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Search for Harlan’s successor could be done by fall

The Green Bay Packers could possibly have Bob Harlan’s successor as chief executive officer in place by early in the upcoming football season. The Packers’ executive committee appears to be in no hurry to negotiate John Jones’ departure, though the separation is inevitable. Jones went on administrative leave four days before he was to take over as the team’s president and CEO in late May, and it’s a foregone conclusion he won’t return to the team.

But Packers officials aren’t saying anything about Jones’ status and have not contacted him about his future or the final three years of his contract. The executive committee appears to be allowing Jones a couple of months’ grace period on leave before moving to cut ties. Then, it presumably will begin in earnest its search for Harlan’s successor, which could take a month or two. “It’s not going to be a rush job,” Harlan said to the Green Bay Press-Gazette of resolving Jones’ status. “I’d like to think by the fall that we’re in pretty good shape on everything.”

It’s unclear how the Packers will settle with Jones, whose contract is believed to be worth between $800,000 or $900,000 a year. Harlan and the executive committee blocked Jones’ planned ascension into the CEO role because of excessive but unidentified administrative failings. Harlan has said the Packers need a CEO with vast experience in NFL administration and strong contacts among owners and the league office, so they likely will look at high-ranking executives from teams around the league, as well as internal candidates.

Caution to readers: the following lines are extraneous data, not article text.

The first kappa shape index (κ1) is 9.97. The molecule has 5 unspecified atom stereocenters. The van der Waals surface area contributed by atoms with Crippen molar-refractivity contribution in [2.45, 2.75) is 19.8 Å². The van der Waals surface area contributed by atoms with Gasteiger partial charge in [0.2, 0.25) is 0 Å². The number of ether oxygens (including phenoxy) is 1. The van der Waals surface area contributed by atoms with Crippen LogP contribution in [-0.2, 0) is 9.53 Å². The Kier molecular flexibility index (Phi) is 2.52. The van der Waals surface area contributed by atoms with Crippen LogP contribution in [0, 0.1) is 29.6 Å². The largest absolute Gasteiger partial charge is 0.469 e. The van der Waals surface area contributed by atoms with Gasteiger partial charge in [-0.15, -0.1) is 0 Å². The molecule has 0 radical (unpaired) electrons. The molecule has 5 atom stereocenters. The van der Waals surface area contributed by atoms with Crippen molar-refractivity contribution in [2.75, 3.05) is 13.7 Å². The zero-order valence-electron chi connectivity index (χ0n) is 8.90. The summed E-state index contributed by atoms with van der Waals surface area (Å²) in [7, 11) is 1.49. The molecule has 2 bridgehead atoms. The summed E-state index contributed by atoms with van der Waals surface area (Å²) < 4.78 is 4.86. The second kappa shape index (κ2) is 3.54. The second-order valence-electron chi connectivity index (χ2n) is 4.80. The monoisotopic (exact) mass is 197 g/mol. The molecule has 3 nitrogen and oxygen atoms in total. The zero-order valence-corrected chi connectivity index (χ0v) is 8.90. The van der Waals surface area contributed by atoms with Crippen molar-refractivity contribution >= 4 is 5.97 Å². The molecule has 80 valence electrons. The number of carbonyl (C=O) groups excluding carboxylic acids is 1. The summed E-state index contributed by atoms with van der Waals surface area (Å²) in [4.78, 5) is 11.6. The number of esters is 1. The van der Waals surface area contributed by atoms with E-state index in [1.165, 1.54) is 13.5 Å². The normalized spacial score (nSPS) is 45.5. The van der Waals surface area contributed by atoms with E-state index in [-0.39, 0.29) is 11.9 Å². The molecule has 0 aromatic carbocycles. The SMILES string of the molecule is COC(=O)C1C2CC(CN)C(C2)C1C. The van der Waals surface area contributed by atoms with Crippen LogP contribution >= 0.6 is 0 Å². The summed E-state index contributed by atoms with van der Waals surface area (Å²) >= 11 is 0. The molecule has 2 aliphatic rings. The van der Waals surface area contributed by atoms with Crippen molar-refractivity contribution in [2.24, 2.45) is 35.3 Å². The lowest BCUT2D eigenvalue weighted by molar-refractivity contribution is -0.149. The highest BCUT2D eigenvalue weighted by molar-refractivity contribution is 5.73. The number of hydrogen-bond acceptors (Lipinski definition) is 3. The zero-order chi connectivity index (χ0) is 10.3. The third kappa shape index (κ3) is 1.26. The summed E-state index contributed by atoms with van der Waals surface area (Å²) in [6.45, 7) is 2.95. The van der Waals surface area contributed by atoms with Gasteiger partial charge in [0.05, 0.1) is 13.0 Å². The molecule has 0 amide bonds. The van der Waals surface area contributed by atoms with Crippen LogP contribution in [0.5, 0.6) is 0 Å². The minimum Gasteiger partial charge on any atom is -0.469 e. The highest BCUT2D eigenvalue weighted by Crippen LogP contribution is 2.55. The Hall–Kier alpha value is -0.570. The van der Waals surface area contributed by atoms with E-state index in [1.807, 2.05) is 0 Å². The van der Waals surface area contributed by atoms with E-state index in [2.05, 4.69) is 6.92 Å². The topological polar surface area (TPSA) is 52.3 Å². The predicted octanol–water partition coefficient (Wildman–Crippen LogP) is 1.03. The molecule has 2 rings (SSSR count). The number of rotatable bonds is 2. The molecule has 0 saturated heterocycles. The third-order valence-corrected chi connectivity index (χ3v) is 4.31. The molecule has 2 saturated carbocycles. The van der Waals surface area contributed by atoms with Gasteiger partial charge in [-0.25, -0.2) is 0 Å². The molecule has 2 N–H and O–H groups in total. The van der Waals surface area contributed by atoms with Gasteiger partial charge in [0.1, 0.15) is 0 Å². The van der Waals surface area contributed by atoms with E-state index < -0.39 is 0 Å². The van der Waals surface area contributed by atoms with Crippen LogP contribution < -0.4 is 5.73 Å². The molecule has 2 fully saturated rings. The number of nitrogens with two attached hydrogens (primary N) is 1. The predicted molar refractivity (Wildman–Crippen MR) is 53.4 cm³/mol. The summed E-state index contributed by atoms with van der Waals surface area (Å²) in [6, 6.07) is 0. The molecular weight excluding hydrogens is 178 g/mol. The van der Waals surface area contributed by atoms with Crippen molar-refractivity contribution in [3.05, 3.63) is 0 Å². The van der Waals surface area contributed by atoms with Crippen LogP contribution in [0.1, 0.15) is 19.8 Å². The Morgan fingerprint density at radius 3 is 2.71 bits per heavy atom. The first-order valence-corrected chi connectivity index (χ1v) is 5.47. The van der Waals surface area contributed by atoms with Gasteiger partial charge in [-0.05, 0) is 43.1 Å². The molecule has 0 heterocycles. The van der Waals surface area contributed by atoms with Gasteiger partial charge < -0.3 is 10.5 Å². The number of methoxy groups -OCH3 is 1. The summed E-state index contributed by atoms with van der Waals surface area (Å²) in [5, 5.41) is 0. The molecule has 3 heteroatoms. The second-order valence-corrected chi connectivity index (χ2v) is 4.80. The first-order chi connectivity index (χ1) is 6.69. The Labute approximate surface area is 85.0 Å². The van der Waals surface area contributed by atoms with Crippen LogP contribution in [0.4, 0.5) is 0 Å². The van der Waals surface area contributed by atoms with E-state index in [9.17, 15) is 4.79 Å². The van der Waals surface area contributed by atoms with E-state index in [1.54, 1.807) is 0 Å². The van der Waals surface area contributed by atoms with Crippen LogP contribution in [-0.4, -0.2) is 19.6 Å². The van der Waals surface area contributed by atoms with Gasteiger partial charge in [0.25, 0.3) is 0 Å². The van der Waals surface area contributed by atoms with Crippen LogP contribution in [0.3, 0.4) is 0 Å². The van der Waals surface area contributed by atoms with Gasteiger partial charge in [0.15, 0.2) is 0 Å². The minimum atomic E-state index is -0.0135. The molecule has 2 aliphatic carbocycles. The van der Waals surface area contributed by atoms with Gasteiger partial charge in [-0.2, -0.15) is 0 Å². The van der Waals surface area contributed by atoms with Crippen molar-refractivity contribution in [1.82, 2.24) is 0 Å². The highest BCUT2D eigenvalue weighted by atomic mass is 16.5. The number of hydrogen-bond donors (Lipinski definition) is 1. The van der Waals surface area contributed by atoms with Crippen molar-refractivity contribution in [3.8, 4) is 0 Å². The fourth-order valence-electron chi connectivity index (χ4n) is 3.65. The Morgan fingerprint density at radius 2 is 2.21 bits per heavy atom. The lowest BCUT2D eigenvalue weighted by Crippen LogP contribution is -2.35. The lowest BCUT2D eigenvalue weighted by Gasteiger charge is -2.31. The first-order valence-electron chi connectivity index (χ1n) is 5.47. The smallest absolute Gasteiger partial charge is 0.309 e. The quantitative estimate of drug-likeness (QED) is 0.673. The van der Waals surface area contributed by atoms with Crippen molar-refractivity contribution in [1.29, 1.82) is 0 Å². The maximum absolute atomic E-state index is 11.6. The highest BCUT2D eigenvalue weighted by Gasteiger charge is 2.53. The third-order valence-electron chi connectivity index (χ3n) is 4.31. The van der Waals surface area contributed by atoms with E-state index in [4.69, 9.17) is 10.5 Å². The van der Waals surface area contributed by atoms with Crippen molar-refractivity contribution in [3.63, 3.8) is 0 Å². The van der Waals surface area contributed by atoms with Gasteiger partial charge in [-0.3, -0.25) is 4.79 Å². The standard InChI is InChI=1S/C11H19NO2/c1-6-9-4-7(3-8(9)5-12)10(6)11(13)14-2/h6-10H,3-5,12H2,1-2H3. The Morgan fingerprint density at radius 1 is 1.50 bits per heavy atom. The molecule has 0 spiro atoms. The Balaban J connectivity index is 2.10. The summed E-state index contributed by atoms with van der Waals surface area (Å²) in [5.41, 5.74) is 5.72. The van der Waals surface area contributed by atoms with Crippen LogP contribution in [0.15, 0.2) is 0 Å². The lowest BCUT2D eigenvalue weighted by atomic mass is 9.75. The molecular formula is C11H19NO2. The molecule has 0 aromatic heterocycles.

The search for a successor appears wide open. The obvious candidates are former Packers vice president Mike Reinfeldt, and current Packers executives Andrew Brandt and Jason Wied. There are questions about whether Brandt has the administrative background as vice president of player finance and general counsel, or whether Wied, the team’s vice president of administration and corporate counsel, has enough experience at age 35. It is also unclear whether Reinfeldt would leave the Tennessee Titans after taking their general manager job early this offseason.

You could almost surely consider the move a promotion, so Titans owner Bud Adams probably would have to consent if the Packers and Reinfeldt wanted to talk about the job. But Reinfeldt, could have conflicting loyalties, because he played most of his NFL career for Adams when the team was located in Houston. “You’re talking about a unique thing here. You’re talking about an opportunity to run the Packers,” Ron Wolf, former Packers general manager, said.

“That’s different than running the Tennessee Titans, because you’re running the Tennessee Titans, (but) you’ve got Bud Adams and Bud Adams’ in-laws (as bosses). It’s a little different situation there. But maybe Mike would feel an obligation to Tennessee. I wouldn’t have an idea about that.” Wolf’s age precludes him from being a candidate because at 68 he’s only two years shy of the CEO’s mandatory retirement age of 70. “I couldn’t do that (job) anyway,” he said.


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